Friday, August 7, 2009

Hard data: how small businesses are using Twitter

General Store in Virginia, has been working on-and-off over the last six months integrating Twitter business accounts with our core local search site. We've collected a large data set, and we thought it might be interesting to do some analysis of this data to see how small businesses are really using Twitter. We've not seen these kind of concrete numbers elsewhere, so our readers might find them useful.

About the Data Set

The data set we analyzed consists of our database of more than 2,000 businesses in the United States using Twitter (we have data for countries other than the U.S., but our U.S. data set is the most comprehensive).

Because is a local search site, these are all businesses that are included in Nelso's regular local search listings. They are businesses that one might actually visit - always with a physical address, and most open to the public. There are no home-based "Get 1000s of Twitter followers every day!" "business" accounts in this data set. Although there are some major multinationals in the data set (e.g. @Starbucks, @dominos), over 90% of the businesses included are single-location, independently-owned entities. Every one of these business accounts was reviewed by hand to make sure it was suitable for a local search site.

The businesses are located in small towns and major cities, from Anchorage, Alaska to Key West, Florida and everywhere in between. They represent more than 100 business categories, from restaurants and bars to dentists, plumbers, and bookstores.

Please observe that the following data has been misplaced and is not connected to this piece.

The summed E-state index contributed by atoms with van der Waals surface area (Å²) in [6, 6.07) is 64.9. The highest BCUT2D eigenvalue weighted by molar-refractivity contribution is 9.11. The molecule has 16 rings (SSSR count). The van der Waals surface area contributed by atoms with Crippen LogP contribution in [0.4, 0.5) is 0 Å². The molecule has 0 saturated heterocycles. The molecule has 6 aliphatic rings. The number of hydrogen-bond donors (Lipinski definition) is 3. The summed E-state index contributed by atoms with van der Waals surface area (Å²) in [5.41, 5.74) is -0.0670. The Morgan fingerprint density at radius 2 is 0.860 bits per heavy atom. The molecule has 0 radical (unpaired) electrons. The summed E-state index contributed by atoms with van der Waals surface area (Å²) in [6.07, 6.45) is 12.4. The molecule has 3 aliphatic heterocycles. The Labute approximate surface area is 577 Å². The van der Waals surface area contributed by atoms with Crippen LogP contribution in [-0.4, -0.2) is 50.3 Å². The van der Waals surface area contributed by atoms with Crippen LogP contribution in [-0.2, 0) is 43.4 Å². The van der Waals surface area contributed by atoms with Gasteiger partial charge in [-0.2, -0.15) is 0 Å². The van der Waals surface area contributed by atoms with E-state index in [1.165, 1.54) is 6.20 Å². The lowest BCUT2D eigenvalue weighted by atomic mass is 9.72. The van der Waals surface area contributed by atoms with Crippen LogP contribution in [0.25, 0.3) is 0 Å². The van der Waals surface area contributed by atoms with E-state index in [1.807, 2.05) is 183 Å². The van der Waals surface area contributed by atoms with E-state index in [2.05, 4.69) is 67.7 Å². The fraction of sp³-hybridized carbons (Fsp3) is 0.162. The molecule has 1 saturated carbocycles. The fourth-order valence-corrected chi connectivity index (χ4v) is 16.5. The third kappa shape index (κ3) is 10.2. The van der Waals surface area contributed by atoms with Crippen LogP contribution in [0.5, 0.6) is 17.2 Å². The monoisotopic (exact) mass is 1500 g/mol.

We are using the word "business" in this post, but not all the entities in the data set are for-profit businesses. We've also included museums, government agencies, zoos, and other not-for-profit entities in the data set. Although these are not strictly "businesses", we didn't see the point in, for example, excluding the San Diego Zoo because it's not a for-profit business. The goal of the San Diego Zoo using Twitter is the same as any for-profit business - to promote its products and services, and to (hopefully) engage in dialogue with past and future customers.

Although we can't prove that this data set is truly representative of all businesses using Twitter in the United States, the size of data set, the geographical distribution, and the large number of business types gives us confidence in our conclusions.

Of course, you're free to search the entire database at If you are more visually oriented, you can see the entire data set on this interactive map.

Level of Activity and Abandoned Accounts

First the bad news. As you can see in the chart below, a significant portion (18%) of businesses have not posted an update to their account for the last 30 days. 28% have not updated in more than 14 days, and 37% have not made an update in the last week. As some of the "no post in the last 14 days" accounts are not even a month old, we think it's safe to say that at least 20% of all business accounts in our sample set have been abandoned.

However, if we take out the accounts that have likely been abandoned, we see that many businesses are using Twitter quite actively. Again, taking out the "no activity" accounts, more than 50% of the remaining accounts are updating at least once a day, and 18% of all business accounts are updating more than twice a day (see this list of very active Twitter business accounts). The average number of updates (tweets) per month for a business account on Twitter is 32.6.

Tweets Per Month

Engaging the Audience

Although it's impossible for us to review every business account and attach a score to their use of Twitter as a communication tool (rather than purely as a way to broadcast messages), we can run a couple of simple tests.

Of all the tweets by U.S. businesses over the last 30 days:
  • 19.6% were a direct reply to another Twitter user (i.e. started with '@')